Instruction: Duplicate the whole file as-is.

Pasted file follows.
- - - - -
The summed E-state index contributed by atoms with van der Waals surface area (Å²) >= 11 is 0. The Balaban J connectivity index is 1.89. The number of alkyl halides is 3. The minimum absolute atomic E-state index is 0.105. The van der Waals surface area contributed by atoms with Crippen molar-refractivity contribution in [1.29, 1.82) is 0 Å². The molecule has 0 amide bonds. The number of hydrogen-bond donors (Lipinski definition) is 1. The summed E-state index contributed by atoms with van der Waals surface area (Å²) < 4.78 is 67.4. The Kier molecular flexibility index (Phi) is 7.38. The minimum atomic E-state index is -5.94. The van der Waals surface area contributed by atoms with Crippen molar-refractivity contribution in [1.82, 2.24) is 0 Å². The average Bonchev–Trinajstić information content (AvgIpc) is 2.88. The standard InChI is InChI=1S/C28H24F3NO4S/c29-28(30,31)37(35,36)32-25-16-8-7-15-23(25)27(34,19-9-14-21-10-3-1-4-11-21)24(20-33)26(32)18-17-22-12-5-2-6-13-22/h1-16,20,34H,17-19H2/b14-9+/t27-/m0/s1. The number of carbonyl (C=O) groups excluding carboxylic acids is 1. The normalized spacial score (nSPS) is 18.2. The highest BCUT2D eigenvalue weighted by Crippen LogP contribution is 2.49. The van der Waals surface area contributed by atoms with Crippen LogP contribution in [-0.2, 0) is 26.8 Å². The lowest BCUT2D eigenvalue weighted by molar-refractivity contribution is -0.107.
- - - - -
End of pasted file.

The summed E-state index contributed by atoms with van der Waals surface area (Å²) >= 11 is 0. The Balaban J connectivity index is 1.89. The number of alkyl halides is 3. The minimum absolute atomic E-state index is 0.105. The van der Waals surface area contributed by atoms with Crippen molar-refractivity contribution in [1.29, 1.82) is 0 Å². The molecule has 0 amide bonds. The number of hydrogen-bond donors (Lipinski definition) is 1. The summed E-state index contributed by atoms with van der Waals surface area (Å²) < 4.78 is 67.4. The Kier molecular flexibility index (Phi) is 7.38. The minimum atomic E-state index is -5.94. The van der Waals surface area contributed by atoms with Crippen molar-refractivity contribution in [1.82, 2.24) is 0 Å². The average Bonchev–Trinajstić information content (AvgIpc) is 2.88. The standard InChI is InChI=1S/C28H24F3NO4S/c29-28(30,31)37(35,36)32-25-16-8-7-15-23(25)27(34,19-9-14-21-10-3-1-4-11-21)24(20-33)26(32)18-17-22-12-5-2-6-13-22/h1-16,20,34H,17-19H2/b14-9+/t27-/m0/s1. The number of carbonyl (C=O) groups excluding carboxylic acids is 1. The normalized spacial score (nSPS) is 18.2. The highest BCUT2D eigenvalue weighted by Crippen LogP contribution is 2.49. The van der Waals surface area contributed by atoms with Crippen LogP contribution in [-0.2, 0) is 26.8 Å². The lowest BCUT2D eigenvalue weighted by molar-refractivity contribution is -0.107.